This is a rather long piece. The length is necessitated by the gravity of my accusation against an institution which I believe to have played, up to now, a vital role in our democracy. I deplore cheap attacks and to understand what the League has done, it requires understanding the history of the League and the specifics of what has occurred. I have included at the bottom a copy of the League’s explanation as to what they have done.
The National League’s Standards For Fairness
[This excerpt is from the National’s narrative on how to arrive at an organizational position. Note that the process is not exclusive to the members of the board but is supposed to involve the membership]
“The first step is vital: STUDY. League members across the country must look at all sides of an issue, study the facts, the ramifications of all approaches to that issue, alternative solutions, the impacts on people, places and things, the costs and benefits. Only after studying the issue do League members come together in their own local Leagues to discuss that issue at a meeting to arrive at the “consensus” of their League on the issue.
The results of all local Leagues discussing the issue are compiled to determine the consensus of the League as a whole. CONSENSUS is not a vote – rather, consensus is a mutual agreement of League members arrived at through civil discourse, the hallmark of the League of Women Voters.
In the process of discussing the issue, League members must turn the issue upside down, sideways, backwards and forwards. Because of our nature, training, upbringing, experience and hearing others’ ideas, League members will see an issue differently. In fact we cherish the fact that we bring different perspectives on issues. Because the process of coming to consensus is an amalgam of members’ thoughts, ideas and ways of looking at the facts, members attending the consensus meeting must dig deeply into the issue. That is why we cannot typically pose a consensus question in the frame of “Do you support the NPV compact approach to electing the President?” Consensus questions are designed to spark a discourse about the issue akin to the discussion we would expect policymakers to have when they deliberate the issue. Consensus questions are not black and white, yes or no questions. There is no right or wrong answer to a consensus.”
How The Local League Studied The Forms Of Local Government And What They Decided
Concerned about the organizational effectiveness of the Saratoga County Board of Supervisors and other municipalities the local League initiated a “study” in May of 2015. Consistent with the standards of its national organization it labored over this work for two years and issued its position in April of 2017. Note how modest their finding is. A mere two paragraphs, it reflected the caution that is consistent with both its history and the nature of the process. Here is the text:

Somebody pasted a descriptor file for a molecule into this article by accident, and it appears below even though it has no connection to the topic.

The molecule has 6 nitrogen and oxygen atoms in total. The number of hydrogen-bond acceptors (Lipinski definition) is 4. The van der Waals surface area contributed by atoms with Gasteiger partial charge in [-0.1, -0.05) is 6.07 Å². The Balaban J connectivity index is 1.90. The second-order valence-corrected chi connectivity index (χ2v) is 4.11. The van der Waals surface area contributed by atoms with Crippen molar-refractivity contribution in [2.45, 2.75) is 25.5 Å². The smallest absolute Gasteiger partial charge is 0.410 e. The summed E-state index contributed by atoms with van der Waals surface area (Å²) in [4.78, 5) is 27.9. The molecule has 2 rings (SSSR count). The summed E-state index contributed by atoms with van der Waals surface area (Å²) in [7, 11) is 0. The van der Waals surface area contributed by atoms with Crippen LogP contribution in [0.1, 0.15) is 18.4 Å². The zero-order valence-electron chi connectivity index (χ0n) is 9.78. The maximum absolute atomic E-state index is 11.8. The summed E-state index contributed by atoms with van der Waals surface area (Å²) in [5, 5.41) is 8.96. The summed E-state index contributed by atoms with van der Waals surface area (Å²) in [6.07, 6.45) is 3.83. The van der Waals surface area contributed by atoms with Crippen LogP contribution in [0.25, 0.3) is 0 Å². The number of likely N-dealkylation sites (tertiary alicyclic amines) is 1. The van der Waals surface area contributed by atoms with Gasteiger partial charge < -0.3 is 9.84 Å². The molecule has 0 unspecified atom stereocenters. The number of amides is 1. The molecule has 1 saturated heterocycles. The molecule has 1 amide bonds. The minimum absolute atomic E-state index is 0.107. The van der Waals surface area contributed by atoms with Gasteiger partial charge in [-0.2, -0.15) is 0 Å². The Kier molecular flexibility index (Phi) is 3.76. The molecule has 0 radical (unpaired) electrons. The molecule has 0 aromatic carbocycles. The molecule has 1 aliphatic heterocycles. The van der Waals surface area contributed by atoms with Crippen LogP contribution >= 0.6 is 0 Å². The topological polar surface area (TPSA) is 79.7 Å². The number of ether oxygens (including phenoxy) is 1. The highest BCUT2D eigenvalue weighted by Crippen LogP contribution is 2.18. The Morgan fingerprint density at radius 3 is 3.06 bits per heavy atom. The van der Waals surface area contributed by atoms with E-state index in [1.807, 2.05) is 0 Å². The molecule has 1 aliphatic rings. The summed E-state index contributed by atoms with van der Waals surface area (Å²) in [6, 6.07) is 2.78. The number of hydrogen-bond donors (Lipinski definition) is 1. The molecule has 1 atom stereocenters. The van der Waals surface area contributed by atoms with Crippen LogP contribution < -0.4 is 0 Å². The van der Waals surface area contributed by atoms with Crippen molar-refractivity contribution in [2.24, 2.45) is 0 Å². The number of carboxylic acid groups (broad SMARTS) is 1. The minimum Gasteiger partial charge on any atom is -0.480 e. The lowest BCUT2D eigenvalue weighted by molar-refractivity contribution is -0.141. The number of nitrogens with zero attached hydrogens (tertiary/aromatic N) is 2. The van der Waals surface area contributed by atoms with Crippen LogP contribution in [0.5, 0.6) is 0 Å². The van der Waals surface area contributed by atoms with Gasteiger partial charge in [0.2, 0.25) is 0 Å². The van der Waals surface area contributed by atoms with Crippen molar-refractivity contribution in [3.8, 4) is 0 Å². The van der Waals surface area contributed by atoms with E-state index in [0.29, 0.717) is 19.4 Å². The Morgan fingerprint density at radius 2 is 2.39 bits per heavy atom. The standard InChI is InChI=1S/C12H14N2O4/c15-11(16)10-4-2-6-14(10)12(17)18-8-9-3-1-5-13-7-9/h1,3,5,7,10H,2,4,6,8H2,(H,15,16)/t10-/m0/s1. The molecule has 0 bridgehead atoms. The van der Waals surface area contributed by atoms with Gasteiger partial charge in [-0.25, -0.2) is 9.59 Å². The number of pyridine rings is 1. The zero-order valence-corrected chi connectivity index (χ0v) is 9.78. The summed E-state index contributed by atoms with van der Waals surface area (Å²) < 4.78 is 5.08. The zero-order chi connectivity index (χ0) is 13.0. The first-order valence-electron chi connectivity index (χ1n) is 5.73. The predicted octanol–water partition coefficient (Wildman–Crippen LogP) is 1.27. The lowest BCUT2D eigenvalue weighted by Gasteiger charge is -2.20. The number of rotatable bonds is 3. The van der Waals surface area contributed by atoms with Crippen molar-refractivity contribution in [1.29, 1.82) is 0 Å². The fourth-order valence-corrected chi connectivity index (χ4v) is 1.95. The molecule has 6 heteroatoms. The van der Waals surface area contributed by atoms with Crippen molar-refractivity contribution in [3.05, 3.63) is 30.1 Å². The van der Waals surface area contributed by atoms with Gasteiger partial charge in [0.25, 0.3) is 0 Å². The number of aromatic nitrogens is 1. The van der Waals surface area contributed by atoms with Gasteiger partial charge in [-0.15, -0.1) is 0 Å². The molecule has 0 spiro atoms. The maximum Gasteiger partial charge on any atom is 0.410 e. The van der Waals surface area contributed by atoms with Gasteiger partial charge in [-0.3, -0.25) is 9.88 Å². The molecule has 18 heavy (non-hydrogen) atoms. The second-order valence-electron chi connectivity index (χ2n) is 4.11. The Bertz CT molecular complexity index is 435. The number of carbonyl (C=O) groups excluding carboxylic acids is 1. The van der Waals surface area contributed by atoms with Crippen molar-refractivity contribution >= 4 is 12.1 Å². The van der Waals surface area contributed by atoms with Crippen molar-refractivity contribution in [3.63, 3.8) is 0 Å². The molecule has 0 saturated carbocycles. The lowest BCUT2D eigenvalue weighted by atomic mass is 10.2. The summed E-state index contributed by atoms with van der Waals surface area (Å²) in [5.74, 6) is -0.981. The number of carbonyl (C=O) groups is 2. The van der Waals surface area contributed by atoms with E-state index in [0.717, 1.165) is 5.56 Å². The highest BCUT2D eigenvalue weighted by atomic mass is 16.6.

“The League of Women Voters of Saratoga County believes that it is important to have a clear separation of powers, and checks and balances in County Government and therefore we support having an elected County Executive. Additional reasons for supporting a County Executive are that because the County Executive would be elected county-wide the Executive would be focused on the needs of the County as a whole; and because the term of office would be longer than the current one-year term of the Chair of the Board of Supervisors continuity and long range planning would be enhanced.
The League of Women Voters of Saratoga County believes that Cities in this County should separate their administrative functions from their legislative functions by having a City Council that makes policy and laws and either an elected executive or an appointed administrator to carry out administrative functions. The League supports this separation of functions in order to have a strong centralized administration, to have clear lines of responsibility and to eliminate waste.”
The Local League Pushes Through Endorsement At Board Meeting
As noted in the excerpt from the National League, decisions are supposed to be the result of consensus which is supposed to involve the membership. No notice was sent out to the membership of the local League advising them that the board planned to take action on endorsing the proposed city charter.
In a release to the media, the board of the local League defended their action by asserting that they had studied the charter to determine that it was consistent with their previously adopted position, to wit, that it would separate the legislative duties from the administrative duties.
This piece of legal sophistry is painfully thin. The proposed charter involves far more than the separation of powers. I will be going through the issues of the charter in a series of related posts but here are just a few. The proposed charter changes the terms of city council members from two to four years and staggers the terms. It creates a mayor who no longer has any administrative duties but whose salary is roughly triple the current mayor’s salary. As of the date at which the League made its decision there had been no financial analysis of the cost of the new form of government although members of the charter commission have made claims that it will save many hundreds of thousands of dollars. There are more but these are just some of the substantial issues involved.
Most conspicuous was the League board’s failure to invite representatives who opposed the proposed charter to their endorsement meeting. The only person with an in depth knowledge of the document was Barbara Thomas who is one of the rotating League presidents, who is on the board, and who is also on the Charter Review Commission. This seems rather out of keeping with the National’s admonish, “members… must look at all sides of an issue.”
So using the terms from the national, would anyone argue that at this single meeting of the board our League “…study[ied] the facts, the ramifications of all approaches to that issue, alternative solutions, the impacts on people, places and things, the costs and benefits…” Or that the “League members [had turned] the issue upside down, sideways, backwards and forwards.”